The final public images of the house and grounds were those shown on a Good Morning America program when the house had been remodeled and was up for sale (late 1997). Interior partitions had been removed and some small changes to the buildings had been made. Kitchen cabinets had been redone, for example, and skylights had been added in Kato's bungalow. Photographs herein of that time period show the ABC logo in the lower left. (The quarter million dollar remodeling was a wasted effort. The new buyer -- investment banker Kenneth Abdalla -- paid nearly $4 million dollars for it, had it demolished, and built a new house in its place. A pretty pricey neighborhood when the lot alone is worth more than most people make in a lifetime.)
FOYER AND VICINITY: Immediately as one came in the front door, he was in a foyer. Figure 30 [FOYER1.JPG] is taken from in the foyer looking at the inside of the ornate glass paneled front door. To the left is a door to a small coat closet, and to the right is a small bathroom, the door jamb of which just appears in the figure. The three small blood drops (evidence item #12) were found about in line with the light switches in the middle of the picture, and a couple of feet from the wall. The intercom, with which to communicate with the gate, is on the south wall just to the left of the bathroom door.
If you turned around in the position you were in to see Figure 30, you would be looking into the interior of the house, and you would see the scene of Figure 31 [!INT13.JPG], which like the previous picture is from the interview tape. You are looking down a long corridor that finally ends in the family room. Immediately on the left is the winding stairway to the second floor, and just beyond that is the door to an office. Because there are two or three areas in the house that have been referred to as "office," we have called this the "front office." Looking to the right of the office door, there is a little piece of wall, and then the corridor. On the left of the corridor, and out of sight here, is the living room, which at this time was divided into two parts by a north-south partition. At the far end of the living room, near French doors to the backyard, was Eunice Simpson's piano, which made the news briefly when the civil trial victors tried to confiscate it as part of OJ's estate.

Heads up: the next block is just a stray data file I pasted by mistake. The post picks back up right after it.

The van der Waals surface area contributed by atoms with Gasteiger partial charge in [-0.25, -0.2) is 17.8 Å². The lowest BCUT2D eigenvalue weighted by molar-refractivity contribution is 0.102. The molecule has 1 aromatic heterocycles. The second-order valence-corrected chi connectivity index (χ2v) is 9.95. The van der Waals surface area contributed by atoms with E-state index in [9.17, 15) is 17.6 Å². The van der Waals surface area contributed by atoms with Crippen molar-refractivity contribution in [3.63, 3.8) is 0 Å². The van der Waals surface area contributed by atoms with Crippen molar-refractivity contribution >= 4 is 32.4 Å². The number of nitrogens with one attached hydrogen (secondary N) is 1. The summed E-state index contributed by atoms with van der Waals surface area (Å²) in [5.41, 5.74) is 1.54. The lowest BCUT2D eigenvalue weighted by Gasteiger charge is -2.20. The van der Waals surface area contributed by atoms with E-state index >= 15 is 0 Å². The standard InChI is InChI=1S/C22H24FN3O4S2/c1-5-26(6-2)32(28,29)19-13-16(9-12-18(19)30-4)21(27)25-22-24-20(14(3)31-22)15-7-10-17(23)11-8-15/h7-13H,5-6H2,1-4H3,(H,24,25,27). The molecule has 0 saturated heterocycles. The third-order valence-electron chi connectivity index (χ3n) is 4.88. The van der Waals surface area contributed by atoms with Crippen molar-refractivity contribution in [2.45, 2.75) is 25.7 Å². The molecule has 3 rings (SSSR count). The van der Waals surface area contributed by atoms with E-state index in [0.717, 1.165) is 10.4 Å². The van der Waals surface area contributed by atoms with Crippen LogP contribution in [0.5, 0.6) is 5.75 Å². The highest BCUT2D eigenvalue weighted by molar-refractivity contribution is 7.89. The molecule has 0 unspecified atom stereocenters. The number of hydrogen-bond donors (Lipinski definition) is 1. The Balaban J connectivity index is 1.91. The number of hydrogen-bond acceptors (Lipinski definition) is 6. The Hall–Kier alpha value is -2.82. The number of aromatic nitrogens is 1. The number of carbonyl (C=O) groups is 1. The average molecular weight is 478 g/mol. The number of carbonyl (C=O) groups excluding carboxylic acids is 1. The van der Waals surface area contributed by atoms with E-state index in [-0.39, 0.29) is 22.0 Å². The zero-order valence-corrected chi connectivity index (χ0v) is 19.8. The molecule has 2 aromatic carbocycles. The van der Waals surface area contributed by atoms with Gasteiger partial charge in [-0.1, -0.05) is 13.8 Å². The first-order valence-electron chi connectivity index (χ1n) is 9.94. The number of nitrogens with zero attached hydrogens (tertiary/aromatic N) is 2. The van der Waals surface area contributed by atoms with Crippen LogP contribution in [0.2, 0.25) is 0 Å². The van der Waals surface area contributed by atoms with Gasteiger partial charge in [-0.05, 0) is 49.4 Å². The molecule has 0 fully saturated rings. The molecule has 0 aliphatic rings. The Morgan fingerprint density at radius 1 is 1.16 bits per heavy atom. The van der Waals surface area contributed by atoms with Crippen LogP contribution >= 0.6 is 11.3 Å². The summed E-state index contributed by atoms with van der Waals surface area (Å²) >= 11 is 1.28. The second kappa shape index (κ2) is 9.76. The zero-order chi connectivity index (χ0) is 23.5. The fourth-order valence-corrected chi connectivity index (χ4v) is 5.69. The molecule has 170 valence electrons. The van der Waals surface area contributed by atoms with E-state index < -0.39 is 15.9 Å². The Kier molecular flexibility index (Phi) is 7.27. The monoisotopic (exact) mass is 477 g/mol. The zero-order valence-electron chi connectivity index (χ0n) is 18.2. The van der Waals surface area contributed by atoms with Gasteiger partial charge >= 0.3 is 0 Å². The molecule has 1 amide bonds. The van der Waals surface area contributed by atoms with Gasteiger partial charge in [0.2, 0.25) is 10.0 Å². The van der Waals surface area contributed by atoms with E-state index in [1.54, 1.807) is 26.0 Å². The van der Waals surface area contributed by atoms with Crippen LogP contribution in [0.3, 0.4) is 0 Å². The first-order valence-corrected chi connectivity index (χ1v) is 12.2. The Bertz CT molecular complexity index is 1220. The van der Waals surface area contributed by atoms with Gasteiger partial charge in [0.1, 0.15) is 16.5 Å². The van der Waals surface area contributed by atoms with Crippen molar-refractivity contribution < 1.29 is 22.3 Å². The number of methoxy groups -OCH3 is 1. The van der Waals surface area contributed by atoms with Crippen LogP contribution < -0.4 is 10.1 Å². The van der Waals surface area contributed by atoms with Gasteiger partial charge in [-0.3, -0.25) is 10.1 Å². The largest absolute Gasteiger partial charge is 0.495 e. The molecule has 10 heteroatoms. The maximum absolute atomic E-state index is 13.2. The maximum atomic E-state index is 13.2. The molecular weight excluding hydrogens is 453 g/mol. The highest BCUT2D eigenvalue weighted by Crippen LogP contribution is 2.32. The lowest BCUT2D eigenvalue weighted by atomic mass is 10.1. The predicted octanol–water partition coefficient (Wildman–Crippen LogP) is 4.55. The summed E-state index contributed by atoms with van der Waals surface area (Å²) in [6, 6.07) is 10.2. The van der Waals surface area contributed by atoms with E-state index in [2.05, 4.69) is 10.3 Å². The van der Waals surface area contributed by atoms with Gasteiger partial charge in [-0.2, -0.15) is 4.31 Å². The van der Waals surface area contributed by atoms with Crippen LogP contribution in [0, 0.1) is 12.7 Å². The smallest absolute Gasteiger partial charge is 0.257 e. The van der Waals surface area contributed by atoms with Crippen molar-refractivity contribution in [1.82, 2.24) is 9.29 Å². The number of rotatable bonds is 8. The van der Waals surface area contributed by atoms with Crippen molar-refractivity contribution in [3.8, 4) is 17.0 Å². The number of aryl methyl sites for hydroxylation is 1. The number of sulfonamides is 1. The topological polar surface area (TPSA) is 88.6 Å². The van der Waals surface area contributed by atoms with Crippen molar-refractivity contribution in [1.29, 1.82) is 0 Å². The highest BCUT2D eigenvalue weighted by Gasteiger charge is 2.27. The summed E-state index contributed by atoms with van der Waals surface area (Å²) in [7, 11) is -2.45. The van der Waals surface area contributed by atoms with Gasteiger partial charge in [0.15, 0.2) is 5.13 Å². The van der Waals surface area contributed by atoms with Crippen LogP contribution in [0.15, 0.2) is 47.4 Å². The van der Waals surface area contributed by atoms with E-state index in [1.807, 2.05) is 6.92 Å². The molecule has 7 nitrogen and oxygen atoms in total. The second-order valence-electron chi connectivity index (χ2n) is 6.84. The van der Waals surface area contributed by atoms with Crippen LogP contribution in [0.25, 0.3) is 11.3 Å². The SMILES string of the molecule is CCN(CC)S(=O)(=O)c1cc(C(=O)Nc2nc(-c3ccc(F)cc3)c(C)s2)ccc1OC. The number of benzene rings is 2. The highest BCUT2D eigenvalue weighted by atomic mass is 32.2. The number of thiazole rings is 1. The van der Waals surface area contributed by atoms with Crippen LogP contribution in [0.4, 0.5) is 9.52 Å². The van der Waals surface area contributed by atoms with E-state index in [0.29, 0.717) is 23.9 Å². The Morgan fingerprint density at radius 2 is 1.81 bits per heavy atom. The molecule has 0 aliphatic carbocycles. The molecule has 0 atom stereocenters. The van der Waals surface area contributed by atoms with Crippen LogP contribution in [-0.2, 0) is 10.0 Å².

Among the rumored incidents of Simpson's abuse of Nicole, there was one during the early years when he reportedly "locked her in the wine cellar," presumably in the Rockingham house since Simpson was living there when he first met Nicole. But, there is no such wine cellar indicated on any floor plan or photograph that we have seen. However, a wine cellar requires steps to get down into, and the only place there could be down-going steps that do not show up on the first-floor plan is under the up-going winding staircase to the second floor. We looked on the floor plan at the place where the top of such cellar steps would be and we found an unidentified closet at the back of the front office. There appears to be sufficient head height there -- about 8 feet -- and so we believe that to get to the stairs down to the wine cellar one would go into the office, go completely through that to the (apparent) closet at the back, and upon going through the "closet door" would find himself at the head of a stair well, and facing to the east.
Near the center of Figure 31 is the doorway to the family room, and at the far end of that is dimly seen the oriel (bay window). As the gaze moves to the right, one sees the double doors to the formal dining room, and then even farther right, near the foreground, is the kitchen door.
The arrangement near the front door is shown from the outside in Figure 32 [OFFICWIN.JPG] from Good Morning America. The foyer door is recessed slightly in the front wall, and there are small windows on either side of it. The window on the right is in the small bathroom off the foyer, and the window on the left is at the back of the tiny coat closet. Farther to the left are the large leaded glass windows of the front office, and farther to the right of the bathroom window are the kitchen windows over the sink, and the kitchen doors. The garage is on the extreme right in this picture taken from the Rockingham driveway.